Labor court concludes hearing case against bank strike
Workers to shut down sector Sun. over plan to implement Bachar Commission findings on market reforms.
The National Labor Court held a hearing Saturday evening after bank union requested that restraining orders be issued against bank employee unions who are threatening to launch a strike Sunday.
Some 40,000 bank employees plan to strike over the government's intention to implement the Bachar Commission report on market reforms. The commission's recommendations will be introduced in a bill which is set for presentation in a first reading in the Knesset next month.
At the hearing Saturday evening the Labor Court judges suggested that State representatives hold talks with both parties and examine the effects of the bank and capital market reform on bank employees.
Judge Nili Arad said the it is unacceptable that both the State and banks turn their backs on the bank employees. Judge Elisheva Barak said that when the State performs structural changes in a sector in the economy it becomes a party to the interaction between the management and employees in that sector.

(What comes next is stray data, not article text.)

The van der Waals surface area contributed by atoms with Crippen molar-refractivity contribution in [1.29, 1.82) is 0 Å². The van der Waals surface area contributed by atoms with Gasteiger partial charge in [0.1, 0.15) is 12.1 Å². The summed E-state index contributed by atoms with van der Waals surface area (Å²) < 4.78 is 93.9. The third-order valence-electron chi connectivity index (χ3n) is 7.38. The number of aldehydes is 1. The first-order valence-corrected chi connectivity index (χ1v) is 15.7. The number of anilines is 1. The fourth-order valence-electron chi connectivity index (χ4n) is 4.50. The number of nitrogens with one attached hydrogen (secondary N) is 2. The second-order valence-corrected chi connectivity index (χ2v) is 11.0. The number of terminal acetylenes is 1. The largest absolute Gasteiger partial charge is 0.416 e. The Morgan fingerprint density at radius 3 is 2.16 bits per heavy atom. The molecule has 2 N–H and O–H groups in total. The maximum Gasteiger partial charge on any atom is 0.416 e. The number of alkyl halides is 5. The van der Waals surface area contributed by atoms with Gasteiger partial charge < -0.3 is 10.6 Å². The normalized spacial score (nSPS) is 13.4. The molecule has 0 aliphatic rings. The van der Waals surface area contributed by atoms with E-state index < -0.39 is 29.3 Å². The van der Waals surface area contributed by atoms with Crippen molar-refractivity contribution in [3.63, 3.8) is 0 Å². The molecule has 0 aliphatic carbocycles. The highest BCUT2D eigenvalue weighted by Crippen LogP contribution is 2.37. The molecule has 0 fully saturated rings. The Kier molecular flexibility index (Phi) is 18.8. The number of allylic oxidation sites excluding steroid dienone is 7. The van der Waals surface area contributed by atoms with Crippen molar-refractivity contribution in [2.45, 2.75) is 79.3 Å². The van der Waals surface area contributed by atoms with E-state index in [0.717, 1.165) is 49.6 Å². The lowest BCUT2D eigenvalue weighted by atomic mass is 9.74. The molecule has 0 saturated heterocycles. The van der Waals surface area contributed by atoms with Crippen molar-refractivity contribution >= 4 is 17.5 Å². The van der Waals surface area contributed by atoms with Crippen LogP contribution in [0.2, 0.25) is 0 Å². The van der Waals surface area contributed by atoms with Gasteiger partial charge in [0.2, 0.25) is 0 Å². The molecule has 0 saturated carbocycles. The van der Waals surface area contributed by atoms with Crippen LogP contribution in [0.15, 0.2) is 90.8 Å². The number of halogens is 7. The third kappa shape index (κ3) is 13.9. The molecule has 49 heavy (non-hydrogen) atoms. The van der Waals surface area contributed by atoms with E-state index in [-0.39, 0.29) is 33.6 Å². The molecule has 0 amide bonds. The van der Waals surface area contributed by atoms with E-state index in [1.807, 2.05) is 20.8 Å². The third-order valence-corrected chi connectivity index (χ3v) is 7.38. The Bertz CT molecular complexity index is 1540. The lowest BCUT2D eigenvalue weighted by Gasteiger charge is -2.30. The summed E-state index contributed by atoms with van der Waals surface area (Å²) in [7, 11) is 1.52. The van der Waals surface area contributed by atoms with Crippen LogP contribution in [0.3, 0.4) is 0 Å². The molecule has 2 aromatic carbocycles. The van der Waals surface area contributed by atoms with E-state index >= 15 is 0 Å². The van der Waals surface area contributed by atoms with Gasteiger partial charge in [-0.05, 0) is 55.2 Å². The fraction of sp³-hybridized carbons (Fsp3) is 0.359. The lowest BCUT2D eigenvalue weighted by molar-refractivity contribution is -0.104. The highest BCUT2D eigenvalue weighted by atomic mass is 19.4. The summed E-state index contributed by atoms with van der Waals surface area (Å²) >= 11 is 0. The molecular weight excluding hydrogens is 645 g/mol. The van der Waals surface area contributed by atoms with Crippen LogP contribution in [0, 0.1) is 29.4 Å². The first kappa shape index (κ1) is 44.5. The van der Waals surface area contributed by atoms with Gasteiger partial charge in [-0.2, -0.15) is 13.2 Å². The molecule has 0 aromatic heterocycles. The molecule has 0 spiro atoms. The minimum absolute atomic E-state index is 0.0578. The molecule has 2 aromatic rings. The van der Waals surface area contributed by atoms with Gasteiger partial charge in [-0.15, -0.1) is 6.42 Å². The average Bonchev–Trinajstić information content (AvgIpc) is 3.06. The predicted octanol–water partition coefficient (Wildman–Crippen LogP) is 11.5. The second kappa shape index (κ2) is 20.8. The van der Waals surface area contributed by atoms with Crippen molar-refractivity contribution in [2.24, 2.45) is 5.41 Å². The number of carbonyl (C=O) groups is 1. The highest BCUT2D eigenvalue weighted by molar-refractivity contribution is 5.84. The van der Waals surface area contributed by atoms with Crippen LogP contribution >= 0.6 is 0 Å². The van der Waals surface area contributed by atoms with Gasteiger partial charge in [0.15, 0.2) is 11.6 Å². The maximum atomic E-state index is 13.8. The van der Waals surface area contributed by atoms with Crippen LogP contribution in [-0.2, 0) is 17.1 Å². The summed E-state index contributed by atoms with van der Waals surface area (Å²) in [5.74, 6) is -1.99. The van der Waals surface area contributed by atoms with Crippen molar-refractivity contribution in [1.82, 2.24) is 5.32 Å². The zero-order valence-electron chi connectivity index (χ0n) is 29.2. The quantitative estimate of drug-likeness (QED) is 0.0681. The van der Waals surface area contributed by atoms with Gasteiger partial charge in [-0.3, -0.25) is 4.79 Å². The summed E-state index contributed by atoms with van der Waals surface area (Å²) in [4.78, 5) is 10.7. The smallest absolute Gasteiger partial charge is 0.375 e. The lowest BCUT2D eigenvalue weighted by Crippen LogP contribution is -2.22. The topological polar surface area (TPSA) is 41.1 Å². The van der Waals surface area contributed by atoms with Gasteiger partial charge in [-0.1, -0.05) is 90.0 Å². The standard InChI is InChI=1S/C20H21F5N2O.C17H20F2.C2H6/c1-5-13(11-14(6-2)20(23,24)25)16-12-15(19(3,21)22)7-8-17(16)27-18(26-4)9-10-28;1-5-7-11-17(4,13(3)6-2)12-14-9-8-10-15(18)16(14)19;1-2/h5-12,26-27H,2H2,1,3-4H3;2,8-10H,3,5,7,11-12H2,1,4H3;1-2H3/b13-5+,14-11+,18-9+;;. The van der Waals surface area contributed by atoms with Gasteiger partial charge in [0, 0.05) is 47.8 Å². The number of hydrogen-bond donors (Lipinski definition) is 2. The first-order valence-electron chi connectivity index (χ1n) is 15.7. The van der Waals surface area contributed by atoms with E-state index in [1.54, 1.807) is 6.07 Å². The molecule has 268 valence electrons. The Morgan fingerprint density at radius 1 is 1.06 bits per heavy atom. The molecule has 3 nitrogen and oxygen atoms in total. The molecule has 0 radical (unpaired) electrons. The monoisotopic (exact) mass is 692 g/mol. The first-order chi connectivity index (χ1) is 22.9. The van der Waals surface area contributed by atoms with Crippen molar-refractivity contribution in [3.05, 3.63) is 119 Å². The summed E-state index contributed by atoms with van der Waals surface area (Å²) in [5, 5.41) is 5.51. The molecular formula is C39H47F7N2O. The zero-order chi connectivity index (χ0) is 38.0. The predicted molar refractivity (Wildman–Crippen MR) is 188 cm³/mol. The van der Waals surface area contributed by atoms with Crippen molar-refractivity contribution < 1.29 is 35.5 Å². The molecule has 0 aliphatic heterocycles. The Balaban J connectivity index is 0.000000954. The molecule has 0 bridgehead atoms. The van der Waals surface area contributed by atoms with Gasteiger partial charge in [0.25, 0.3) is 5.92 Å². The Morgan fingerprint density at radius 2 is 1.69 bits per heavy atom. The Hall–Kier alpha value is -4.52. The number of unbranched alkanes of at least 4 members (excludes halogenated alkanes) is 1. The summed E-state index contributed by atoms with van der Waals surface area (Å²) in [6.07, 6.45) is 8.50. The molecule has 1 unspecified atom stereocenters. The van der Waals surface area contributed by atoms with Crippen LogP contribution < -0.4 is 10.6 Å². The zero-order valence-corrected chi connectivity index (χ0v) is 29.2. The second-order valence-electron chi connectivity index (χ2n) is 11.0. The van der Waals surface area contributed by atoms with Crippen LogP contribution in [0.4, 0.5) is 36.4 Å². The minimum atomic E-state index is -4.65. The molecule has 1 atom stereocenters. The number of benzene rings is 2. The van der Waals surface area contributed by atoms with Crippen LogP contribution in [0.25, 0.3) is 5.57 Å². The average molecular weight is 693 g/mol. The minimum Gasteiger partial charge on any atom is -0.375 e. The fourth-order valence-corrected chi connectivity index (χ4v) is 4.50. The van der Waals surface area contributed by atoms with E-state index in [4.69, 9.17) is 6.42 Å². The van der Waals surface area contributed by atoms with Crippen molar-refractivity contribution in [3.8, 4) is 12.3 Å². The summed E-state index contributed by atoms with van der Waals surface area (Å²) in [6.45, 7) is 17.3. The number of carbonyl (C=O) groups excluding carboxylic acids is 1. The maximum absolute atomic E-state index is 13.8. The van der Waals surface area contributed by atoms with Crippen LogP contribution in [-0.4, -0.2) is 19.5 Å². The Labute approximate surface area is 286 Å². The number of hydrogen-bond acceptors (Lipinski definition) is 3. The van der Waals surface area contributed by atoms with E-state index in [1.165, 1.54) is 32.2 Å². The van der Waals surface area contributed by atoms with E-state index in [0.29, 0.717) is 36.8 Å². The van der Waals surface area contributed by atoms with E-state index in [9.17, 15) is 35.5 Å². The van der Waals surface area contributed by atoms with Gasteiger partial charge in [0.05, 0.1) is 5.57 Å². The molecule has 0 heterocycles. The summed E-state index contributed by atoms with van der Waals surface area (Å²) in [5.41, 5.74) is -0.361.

A senior official at the Finance Ministry said it is impossible to tell how the reform would affect the employees and clarified that those who pushed for the implementation of the reform were thinking of capital market players and not on the bank employees.
Bank representatives said they object to the implementation of the Bachar Commission findings like the employees. But they called the employees' actions a "mega political strike," adding that its scope was excessive.
In the event workers are allowed to strike, all banks will be closed Sunday and internet service will not operate. In addition, workers will not refill cash dispensers. There will be no trading in the Israel Stock Exchange.
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